Origin and Distribution of Fractures in Lower Tertiary and Upper Cretaceous Rocks, Piceance Basin, Colorado, and Their Relation to the Occurrence of Hydrocarbons
Published:January 01, 1986
Janet K. Pitman, Eve S. Sprunt, 1986. "Origin and Distribution of Fractures in Lower Tertiary and Upper Cretaceous Rocks, Piceance Basin, Colorado, and Their Relation to the Occurrence of Hydrocarbons", Geology of Tight Gas Reservoirs, Charles W. Spencer, Richard E. Mast
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Gas production in the lower Tertiary Wasatch Formation and Upper Cretaceous Mesaverde Group in the Piceance basin, Colorado, is controlled principally by a network of open and partly mineralized natural fractures. The Piceance Creek field, situated on the Piceance Creek anticline, and the Rulison and Divide Creek fields all have extensive fractures. These fractures formed in response to high pore-fluid pressures that developed during hydrocarbon generation and to widespread tectonic stress associated with periods of uplift and erosion that occurred during the late Tertiary.
Sandstone beds commonly contain vertical extension fractures that are cemented with fine- to coarse-crystalline calcite and locally with quartz, barite, and dickite. These fracture-fill minerals cut detrital grains, and authigenic mineral cements indicating that fracture development and mineralization occurred during the later stages of diagenesis.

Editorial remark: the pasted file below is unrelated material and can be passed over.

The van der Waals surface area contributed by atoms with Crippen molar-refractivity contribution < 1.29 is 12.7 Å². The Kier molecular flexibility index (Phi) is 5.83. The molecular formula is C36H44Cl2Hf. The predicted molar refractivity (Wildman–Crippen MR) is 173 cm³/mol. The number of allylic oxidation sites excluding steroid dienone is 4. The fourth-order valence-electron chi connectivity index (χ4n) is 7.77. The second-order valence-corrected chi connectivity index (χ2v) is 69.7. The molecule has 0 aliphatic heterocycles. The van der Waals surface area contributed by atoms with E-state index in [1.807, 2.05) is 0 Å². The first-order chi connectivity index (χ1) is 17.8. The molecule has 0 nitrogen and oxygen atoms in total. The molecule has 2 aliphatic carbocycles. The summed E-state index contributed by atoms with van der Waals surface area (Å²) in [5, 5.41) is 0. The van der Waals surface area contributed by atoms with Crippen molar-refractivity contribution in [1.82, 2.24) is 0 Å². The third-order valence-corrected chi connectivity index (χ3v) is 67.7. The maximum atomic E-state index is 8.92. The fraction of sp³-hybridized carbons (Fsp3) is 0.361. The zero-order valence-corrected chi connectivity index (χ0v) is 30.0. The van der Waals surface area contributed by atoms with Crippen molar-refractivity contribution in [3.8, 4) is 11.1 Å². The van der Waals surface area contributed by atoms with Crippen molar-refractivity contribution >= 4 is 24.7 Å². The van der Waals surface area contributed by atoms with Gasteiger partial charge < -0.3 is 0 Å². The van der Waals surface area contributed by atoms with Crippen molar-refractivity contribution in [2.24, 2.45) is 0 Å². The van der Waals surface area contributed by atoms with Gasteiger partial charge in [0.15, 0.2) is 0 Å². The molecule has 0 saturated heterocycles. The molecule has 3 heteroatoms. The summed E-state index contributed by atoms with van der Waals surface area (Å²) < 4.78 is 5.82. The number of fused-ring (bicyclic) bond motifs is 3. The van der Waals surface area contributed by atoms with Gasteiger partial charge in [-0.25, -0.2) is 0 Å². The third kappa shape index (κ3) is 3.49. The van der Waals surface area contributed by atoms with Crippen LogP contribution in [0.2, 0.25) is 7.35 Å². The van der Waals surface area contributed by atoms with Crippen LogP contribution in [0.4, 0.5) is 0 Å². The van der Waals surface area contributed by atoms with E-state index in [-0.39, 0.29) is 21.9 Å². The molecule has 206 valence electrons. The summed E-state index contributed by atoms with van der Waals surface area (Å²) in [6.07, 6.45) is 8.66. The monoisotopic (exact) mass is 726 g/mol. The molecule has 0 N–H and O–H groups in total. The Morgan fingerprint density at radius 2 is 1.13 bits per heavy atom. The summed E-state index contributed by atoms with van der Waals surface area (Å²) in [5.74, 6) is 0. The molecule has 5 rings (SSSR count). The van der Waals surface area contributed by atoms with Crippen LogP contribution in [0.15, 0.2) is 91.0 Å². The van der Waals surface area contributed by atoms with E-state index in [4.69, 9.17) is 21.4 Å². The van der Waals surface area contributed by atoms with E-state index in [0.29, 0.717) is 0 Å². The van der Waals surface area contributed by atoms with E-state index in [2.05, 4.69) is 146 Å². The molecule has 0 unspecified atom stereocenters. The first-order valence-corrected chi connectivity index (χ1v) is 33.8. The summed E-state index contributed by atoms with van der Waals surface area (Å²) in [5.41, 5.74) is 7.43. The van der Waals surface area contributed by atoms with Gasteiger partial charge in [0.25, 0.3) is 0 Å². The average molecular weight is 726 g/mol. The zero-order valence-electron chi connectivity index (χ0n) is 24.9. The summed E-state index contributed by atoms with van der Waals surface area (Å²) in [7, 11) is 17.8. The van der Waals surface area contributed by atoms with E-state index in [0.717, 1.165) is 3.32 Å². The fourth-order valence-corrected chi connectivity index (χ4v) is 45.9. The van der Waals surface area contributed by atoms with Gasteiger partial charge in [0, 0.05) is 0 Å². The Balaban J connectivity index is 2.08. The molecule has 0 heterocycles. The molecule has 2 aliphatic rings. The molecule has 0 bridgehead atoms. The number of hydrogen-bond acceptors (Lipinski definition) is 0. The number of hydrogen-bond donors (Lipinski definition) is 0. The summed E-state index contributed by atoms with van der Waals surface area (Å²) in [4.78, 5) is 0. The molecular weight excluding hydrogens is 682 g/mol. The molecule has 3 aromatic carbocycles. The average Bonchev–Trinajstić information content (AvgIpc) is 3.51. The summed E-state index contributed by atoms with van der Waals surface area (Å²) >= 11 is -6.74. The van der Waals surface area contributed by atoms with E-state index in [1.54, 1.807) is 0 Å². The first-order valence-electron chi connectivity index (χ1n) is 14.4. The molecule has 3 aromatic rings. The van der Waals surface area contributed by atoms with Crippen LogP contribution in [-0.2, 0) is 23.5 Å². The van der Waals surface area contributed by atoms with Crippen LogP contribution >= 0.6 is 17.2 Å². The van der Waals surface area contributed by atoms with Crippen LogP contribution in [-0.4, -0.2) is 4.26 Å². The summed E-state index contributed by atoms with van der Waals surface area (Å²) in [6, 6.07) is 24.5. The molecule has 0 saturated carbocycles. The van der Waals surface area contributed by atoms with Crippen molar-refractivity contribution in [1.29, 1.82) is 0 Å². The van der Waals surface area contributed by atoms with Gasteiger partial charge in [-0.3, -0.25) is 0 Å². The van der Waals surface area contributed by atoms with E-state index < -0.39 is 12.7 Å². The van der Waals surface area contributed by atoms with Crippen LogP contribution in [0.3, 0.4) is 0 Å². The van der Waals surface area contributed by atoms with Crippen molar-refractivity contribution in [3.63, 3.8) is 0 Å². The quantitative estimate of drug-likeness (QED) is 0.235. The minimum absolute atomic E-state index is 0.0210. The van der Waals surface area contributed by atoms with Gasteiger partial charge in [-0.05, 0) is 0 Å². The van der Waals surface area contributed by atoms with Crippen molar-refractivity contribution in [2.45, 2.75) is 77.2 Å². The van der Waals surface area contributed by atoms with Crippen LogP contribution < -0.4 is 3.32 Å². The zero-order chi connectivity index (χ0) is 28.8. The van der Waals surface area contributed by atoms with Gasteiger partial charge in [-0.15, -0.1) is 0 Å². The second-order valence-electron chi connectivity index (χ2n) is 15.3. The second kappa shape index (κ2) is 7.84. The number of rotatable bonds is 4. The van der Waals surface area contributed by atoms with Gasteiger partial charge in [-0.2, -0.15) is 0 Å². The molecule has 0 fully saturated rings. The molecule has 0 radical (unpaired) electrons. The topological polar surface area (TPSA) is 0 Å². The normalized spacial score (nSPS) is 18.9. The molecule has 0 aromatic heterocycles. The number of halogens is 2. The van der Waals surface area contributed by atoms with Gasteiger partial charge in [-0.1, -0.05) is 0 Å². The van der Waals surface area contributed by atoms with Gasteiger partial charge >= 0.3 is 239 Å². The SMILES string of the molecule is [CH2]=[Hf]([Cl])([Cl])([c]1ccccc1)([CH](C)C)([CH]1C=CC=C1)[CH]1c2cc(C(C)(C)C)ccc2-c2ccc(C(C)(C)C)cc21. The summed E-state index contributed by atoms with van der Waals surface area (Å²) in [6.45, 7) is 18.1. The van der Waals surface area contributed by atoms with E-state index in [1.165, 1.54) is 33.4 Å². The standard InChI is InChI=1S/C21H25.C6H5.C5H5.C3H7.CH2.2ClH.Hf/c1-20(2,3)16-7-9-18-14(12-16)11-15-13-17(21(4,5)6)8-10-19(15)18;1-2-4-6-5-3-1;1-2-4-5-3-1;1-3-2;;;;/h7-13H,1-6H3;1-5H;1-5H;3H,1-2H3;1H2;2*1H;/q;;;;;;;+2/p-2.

The δI3C compositions for calcite vary over a wide range (from — 5.0 to — 11.6‰ for the Wasatch and from — 0.7 to — 10.4‰ for the Mesaverde) and may reflect the original isotopic composition of matrix carbonate that was present in nearby sandstone beds. δI8O values for fracture-fill calcite generally are light, ranging from — 9.5 to — 14.9‰ for the Wasatch and from — 13.3 to — 17.7‰ for the Mesaverde.
Most gas encountered in Tertiary and Cretaceous rocks was generated in situ from interbedded carbonaceous and coaly shales and tongues of organic-rich lacustrine rock. In areas that are extensively fractured, gas may comprise a mixture from different sources due to migration along open faults and fractures.
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Geology of Tight Gas Reservoirs
Tight gas reservoirs occur in low-permeability, gas-bearing formations that are present to some extent in all gas-producing basins worldwide. This is the first volume to bring together data on tight reservoirs for a variety of basins and different geologic settings. The papers in this volume discuss characteristics of some of the most significant tight gas areas in the United States; however, these data are equally applicable to many other recognized and unrecognized tight gas provinces in other nations. In general, tight reservoirs in the United States are grouped into tight gas sandstones and eastern Devonian shales. The Devonian shale sequences are dominantly marine shale but include some siltstone and sandstone. Tight gas sandstone formations of other than Devonian age are present throughout the United States and consist primarily of fluvial and marine sandstones and siltstones. In addition, gas also occurs in low-permeability marine carbonate reservoirs. The 14 papers in this volume cover such topics as: coal-bed methane and tight gas sands interrelationships; gas-bearing shales in the Appalachian basin; exploration and development of hydrocarbons from low-permeability chalks; and geologic characterization of low-permeability gas reservoirs.